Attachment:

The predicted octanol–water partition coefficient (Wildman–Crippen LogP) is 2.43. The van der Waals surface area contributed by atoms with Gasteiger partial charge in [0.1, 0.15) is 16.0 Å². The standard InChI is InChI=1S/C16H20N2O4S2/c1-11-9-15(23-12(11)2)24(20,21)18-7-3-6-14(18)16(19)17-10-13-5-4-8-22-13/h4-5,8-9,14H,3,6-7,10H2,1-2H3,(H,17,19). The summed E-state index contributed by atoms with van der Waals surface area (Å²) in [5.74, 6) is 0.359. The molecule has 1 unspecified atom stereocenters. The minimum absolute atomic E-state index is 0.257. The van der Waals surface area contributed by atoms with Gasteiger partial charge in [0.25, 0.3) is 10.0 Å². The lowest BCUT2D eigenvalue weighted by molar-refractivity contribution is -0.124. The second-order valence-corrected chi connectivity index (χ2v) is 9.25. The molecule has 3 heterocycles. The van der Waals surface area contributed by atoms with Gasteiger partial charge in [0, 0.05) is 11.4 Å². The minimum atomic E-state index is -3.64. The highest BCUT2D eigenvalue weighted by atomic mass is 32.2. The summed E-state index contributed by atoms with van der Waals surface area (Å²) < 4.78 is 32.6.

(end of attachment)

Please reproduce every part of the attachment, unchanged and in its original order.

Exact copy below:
The predicted octanol–water partition coefficient (Wildman–Crippen LogP) is 2.43. The van der Waals surface area contributed by atoms with Gasteiger partial charge in [0.1, 0.15) is 16.0 Å². The standard InChI is InChI=1S/C16H20N2O4S2/c1-11-9-15(23-12(11)2)24(20,21)18-7-3-6-14(18)16(19)17-10-13-5-4-8-22-13/h4-5,8-9,14H,3,6-7,10H2,1-2H3,(H,17,19). The summed E-state index contributed by atoms with van der Waals surface area (Å²) in [5.74, 6) is 0.359. The molecule has 1 unspecified atom stereocenters. The minimum absolute atomic E-state index is 0.257. The van der Waals surface area contributed by atoms with Gasteiger partial charge in [0.25, 0.3) is 10.0 Å². The lowest BCUT2D eigenvalue weighted by molar-refractivity contribution is -0.124. The second-order valence-corrected chi connectivity index (χ2v) is 9.25. The molecule has 3 heterocycles. The van der Waals surface area contributed by atoms with Gasteiger partial charge in [0, 0.05) is 11.4 Å². The minimum atomic E-state index is -3.64. The highest BCUT2D eigenvalue weighted by atomic mass is 32.2. The summed E-state index contributed by atoms with van der Waals surface area (Å²) < 4.78 is 32.6.